Scorched hooves, udders after fiery week

Gale force winds fan yet another destructive blaze

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Alumy Creek's Toyota Prado got bogged in a soft swale while towing water to fight the fire on their property last weekend with predictable results. Photo Lisa Martin.

Alumy Creek's Toyota Prado got bogged in a soft swale while towing water to fight the fire on their property last weekend with predictable results. Photo Lisa Martin.

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Tenterfield Angus stud Alumy Creek was among the victims of a fire sparked by power lines, incinerating feed that would have kept cattle alive until July.

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An arcing power line in high winds sparked a fast moving fire front that tore through cattle properties, devoured precious feed and scorched stud cows south-east of Tenterfield last weekend.

For Lisa Martin and Colin Keevers at Alumy Creek Angus, the event capped off a horror fortnight of fires to their north and east, with this latest disaster fanned by strong winds from cyclone Oma, which failed to deliver rain.

Ms Martin, a Local Land Services veterinarian, had spent days assessing livestock on other blackened properties but didn't think her own would fall victim to the cruelest addition to a drought summer.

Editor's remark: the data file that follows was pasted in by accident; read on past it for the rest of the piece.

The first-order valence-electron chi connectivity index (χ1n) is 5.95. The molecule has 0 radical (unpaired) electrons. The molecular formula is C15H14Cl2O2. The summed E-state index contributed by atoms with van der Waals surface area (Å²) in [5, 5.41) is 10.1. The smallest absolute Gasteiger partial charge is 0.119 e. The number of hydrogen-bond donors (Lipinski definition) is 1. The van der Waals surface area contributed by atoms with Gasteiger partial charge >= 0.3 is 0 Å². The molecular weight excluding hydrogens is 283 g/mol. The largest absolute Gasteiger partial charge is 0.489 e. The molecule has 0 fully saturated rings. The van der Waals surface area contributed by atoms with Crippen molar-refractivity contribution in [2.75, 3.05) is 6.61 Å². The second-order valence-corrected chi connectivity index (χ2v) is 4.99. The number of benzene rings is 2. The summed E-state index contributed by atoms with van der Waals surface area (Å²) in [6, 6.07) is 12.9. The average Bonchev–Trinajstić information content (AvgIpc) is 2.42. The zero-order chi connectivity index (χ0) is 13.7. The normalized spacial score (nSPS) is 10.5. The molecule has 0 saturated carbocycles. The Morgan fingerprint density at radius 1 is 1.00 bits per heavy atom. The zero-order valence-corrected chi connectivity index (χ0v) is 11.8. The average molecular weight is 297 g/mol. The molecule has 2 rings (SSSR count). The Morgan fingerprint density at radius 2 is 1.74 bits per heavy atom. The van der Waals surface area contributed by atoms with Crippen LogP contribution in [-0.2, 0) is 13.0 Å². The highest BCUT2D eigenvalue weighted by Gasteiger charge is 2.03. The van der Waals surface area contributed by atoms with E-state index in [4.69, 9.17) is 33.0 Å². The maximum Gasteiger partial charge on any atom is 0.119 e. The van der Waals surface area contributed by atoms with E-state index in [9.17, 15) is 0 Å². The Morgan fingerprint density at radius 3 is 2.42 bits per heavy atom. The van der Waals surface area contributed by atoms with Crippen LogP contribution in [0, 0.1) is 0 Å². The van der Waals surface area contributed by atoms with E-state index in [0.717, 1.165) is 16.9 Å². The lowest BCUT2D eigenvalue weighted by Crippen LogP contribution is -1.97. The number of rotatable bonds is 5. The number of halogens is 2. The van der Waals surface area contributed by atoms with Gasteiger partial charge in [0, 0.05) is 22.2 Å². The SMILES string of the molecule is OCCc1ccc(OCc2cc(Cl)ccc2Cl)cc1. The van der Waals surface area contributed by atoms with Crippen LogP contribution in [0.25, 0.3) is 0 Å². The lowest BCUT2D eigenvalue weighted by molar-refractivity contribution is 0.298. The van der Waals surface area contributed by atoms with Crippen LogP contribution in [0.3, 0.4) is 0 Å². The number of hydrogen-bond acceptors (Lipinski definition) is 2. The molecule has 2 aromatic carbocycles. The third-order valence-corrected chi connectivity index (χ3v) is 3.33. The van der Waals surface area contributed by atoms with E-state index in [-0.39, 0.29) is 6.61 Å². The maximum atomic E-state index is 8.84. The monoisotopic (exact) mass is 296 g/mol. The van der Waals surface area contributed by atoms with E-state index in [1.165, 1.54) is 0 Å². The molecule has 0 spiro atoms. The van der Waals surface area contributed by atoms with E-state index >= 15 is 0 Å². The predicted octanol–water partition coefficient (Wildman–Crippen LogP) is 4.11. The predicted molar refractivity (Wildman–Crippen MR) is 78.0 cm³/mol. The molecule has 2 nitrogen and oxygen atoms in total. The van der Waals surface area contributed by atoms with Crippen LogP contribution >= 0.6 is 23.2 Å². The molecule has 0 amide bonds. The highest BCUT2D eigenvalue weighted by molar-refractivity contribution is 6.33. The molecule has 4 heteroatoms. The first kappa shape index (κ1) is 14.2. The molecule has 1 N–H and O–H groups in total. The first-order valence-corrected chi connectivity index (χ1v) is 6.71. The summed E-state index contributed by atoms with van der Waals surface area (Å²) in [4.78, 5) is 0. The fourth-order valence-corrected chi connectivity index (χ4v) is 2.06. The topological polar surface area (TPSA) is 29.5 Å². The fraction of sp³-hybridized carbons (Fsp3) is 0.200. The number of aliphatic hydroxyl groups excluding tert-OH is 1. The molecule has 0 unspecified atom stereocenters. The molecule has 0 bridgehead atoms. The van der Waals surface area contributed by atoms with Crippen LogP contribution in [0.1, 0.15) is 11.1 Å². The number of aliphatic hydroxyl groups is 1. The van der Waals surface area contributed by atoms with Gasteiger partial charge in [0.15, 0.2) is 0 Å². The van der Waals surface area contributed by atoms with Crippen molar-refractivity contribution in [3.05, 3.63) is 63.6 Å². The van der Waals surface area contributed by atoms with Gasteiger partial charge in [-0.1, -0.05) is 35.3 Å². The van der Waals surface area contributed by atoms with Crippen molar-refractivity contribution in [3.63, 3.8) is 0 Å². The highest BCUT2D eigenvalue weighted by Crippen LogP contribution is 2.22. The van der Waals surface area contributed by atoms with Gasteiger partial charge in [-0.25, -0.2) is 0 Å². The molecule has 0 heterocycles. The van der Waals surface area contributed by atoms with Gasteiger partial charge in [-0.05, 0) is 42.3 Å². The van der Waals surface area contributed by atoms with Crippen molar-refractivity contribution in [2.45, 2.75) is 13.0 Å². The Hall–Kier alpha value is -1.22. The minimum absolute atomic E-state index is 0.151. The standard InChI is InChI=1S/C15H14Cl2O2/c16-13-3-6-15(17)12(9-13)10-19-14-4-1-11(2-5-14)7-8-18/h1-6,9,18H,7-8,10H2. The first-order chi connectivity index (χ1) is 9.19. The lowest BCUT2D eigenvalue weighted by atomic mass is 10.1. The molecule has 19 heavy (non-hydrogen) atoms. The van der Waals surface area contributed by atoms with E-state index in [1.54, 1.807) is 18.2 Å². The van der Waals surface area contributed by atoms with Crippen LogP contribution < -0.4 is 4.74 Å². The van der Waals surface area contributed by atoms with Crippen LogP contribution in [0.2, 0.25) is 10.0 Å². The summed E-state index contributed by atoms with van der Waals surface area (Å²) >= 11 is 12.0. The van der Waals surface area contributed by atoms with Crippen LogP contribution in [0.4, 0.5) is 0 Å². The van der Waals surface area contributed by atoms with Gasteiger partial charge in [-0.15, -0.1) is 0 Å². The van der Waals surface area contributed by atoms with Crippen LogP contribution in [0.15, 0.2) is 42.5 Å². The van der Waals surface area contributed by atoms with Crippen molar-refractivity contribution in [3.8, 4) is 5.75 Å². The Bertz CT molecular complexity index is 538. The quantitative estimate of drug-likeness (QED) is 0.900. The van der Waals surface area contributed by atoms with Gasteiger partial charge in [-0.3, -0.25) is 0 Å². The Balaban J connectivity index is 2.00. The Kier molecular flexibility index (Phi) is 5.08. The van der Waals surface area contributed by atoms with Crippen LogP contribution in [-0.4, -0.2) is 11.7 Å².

"We had done our feed budget and figured we had enough standing feed to July," she said, noting that while 70 per cent of the property had been burnt, those areas included 95 per cent of their grass.

Water availability in dams had also looked good into winter, but now they will have to re-assess

Mr Keevers and Ms Martin had only just relocated 25 of their best cows in calf, including previous Royal Brisbane champions, from fire affected property at Wallangarra to their north. Those cattle, spooked by the advance of water-bombing aircraft, ran through the fire front and received burns to their lower legs and udders, with hoof separation now a concern.

READ MORE: ​Amazing community response

"We will re-assess them in the coming days. It has now become a welfare issue and some of these cows might have to be put down," Ms Martin said.

Fortunately Alumy Creek's current crop of bulls remained safe, if not rattled.

Ms Martin praised the swift response of an entire community in bringing the fire to heel, with a freshly-painted grader from Townes Contracting immediately arriving on the scene to plough fire breaks that helped steer the fire away from their house and sheds.

Other neighbours, with water tanks on the back of their vehicles, assisted Rural Fire Service volunteers.

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